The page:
Given the risk of community spread imposed by arrest and incarceration, you can expect law enforcement to arrest fewer people in the weeks ahead, particularly for minor offenses. Brooklyn District Attorney Eric Gonzalez recently announced that his office “will immediately decline to prosecute low-level offenses that don’t jeopardize public safety.” His office also asked defense counsel to alert them to defendants who “are vulnerable to infection” and should be considered for release. More recently, Senator Kamala Harris (D-Calif.) pushed for the release of low-risk federal prisoners after inmates in a California jail tested positive.

But the criminal justice system can’t shut down completely, even during a pandemic in which the number of diagnosed cases is rising exponentially. Serious offenses cannot be ignored by police, so courts are turning to technology and changing their procedures in order to preserve defendants’ constitutional rights. For example, New Jersey state courts are conducting all hearings with incarcerated defendants as “video hearings, phone hearings, or will be adjourned as necessary.” Federal judges in Chicago are encouraged to review search warrant and wiretap requests via “reliable electronic means” rather than in person.

Given the global pandemic we face, these accommodations may be necessary in the short term, although the specter of defendants pleading guilty after a brief video conversation with a lawyer they have never met calls into question the constitutional adequacy of procedures in some jurisdictions. In any event, everyone understands that accommodations must to be made in the short term in the face of a global crisis.

But significant short-term changes can result in long-term shifts. A central feature of our criminal justice system is that defendants are physically present at all critical proceedings, which ensures that prosecutors and judges see the defendant in person while they make decisions about that person’s life, and enables the defendant to consult with his or her attorney in real time. The personal, face-to-face nature of our criminal justice system gives it humanity that a highly automated procedure would lack.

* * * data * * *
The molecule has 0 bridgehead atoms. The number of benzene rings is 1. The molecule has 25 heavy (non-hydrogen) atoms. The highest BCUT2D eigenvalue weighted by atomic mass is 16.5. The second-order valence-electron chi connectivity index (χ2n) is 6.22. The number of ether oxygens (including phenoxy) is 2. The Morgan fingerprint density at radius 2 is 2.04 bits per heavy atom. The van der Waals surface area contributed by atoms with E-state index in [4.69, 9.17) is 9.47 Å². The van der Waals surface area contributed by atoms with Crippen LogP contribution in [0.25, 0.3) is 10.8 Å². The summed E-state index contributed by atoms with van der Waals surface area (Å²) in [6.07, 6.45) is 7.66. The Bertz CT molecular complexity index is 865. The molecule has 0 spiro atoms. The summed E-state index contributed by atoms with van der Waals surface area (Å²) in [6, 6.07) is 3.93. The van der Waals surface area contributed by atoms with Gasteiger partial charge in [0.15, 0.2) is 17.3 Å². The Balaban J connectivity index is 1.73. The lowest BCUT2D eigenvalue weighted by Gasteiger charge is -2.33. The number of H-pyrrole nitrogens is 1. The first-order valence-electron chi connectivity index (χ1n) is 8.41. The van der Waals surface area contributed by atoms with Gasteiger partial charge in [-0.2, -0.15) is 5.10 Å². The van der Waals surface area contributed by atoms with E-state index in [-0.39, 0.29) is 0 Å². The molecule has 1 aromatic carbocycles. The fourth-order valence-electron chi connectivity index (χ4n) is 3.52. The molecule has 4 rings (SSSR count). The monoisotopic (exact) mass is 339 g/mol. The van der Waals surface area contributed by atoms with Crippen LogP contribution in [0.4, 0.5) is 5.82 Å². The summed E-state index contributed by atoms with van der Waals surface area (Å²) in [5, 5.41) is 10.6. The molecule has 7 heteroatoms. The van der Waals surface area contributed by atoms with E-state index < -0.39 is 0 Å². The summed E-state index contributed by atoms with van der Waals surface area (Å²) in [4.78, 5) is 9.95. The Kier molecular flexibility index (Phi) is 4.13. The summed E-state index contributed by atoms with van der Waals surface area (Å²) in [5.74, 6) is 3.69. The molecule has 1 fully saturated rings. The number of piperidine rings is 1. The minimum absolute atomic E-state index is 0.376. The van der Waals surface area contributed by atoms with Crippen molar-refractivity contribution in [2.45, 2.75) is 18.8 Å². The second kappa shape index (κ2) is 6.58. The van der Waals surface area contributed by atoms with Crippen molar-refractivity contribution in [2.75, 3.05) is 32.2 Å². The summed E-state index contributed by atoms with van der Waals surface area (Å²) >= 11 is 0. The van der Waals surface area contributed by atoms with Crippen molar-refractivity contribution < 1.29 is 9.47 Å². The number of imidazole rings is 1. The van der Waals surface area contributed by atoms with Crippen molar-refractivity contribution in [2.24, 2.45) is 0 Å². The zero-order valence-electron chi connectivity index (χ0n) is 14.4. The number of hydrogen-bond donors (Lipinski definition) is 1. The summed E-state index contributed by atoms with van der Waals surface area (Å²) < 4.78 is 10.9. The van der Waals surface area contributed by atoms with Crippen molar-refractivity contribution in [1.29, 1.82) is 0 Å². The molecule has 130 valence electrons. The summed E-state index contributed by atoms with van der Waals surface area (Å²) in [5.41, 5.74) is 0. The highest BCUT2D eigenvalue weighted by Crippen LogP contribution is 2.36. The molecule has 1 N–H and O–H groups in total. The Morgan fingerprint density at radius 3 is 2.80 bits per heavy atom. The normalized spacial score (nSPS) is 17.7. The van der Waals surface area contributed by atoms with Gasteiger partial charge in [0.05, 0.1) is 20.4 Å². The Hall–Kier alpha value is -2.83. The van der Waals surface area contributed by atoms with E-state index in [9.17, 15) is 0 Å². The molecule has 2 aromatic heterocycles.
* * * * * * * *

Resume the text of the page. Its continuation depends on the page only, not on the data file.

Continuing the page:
A streamlined process for investigating and prosecuting crimes can make law enforcement much more efficient. On its face, that may sound like a good thing, and it very well might be. But current penalties and legal standards are based upon a system that punishes only a fraction of people who commit crimes that can be difficult to detect and prosecute. If prosecutions are streamlined and our legal standards don’t change, incarceration could increase despite a widespread bipartisan consensus that criminal justice reform is needed.

Our legal system needs to evolve in the short term to respond to the coronavirus, and it is doing so. Recent positive tests by U.S. Marshals and courthouse employees drive home how necessary that evolution is right now. But once this crisis passes, we need to be mindful before using this experience to make permanent changes to our system. The humanity and face-to-face nature of our legal system is important and can't be replicated by a video screen.